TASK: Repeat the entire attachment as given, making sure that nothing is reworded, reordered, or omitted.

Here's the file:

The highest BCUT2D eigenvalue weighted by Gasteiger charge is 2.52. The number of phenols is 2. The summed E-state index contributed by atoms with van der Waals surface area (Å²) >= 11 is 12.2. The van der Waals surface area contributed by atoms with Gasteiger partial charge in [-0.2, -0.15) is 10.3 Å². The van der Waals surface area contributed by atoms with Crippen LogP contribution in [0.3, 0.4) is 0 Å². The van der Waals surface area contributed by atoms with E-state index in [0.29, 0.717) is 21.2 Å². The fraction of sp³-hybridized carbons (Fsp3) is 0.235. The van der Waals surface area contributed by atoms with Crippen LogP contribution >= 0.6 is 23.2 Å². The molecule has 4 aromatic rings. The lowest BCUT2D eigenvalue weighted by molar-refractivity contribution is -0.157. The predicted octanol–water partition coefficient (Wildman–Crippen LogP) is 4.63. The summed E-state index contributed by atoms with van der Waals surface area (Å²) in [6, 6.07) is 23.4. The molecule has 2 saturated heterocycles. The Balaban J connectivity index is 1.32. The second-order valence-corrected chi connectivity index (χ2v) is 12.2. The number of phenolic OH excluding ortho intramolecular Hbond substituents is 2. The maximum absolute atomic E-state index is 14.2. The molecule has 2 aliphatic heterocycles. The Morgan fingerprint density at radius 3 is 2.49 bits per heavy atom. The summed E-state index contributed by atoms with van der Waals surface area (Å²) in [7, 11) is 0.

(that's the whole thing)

The highest BCUT2D eigenvalue weighted by Gasteiger charge is 2.52. The number of phenols is 2. The summed E-state index contributed by atoms with van der Waals surface area (Å²) >= 11 is 12.2. The van der Waals surface area contributed by atoms with Gasteiger partial charge in [-0.2, -0.15) is 10.3 Å². The van der Waals surface area contributed by atoms with Crippen LogP contribution in [0.3, 0.4) is 0 Å². The van der Waals surface area contributed by atoms with E-state index in [0.29, 0.717) is 21.2 Å². The fraction of sp³-hybridized carbons (Fsp3) is 0.235. The van der Waals surface area contributed by atoms with Crippen LogP contribution >= 0.6 is 23.2 Å². The molecule has 4 aromatic rings. The lowest BCUT2D eigenvalue weighted by molar-refractivity contribution is -0.157. The predicted octanol–water partition coefficient (Wildman–Crippen LogP) is 4.63. The summed E-state index contributed by atoms with van der Waals surface area (Å²) in [6, 6.07) is 23.4. The molecule has 2 saturated heterocycles. The Balaban J connectivity index is 1.32. The second-order valence-corrected chi connectivity index (χ2v) is 12.2. The number of phenolic OH excluding ortho intramolecular Hbond substituents is 2. The maximum absolute atomic E-state index is 14.2. The molecule has 2 aliphatic heterocycles. The Morgan fingerprint density at radius 3 is 2.49 bits per heavy atom. The summed E-state index contributed by atoms with van der Waals surface area (Å²) in [7, 11) is 0.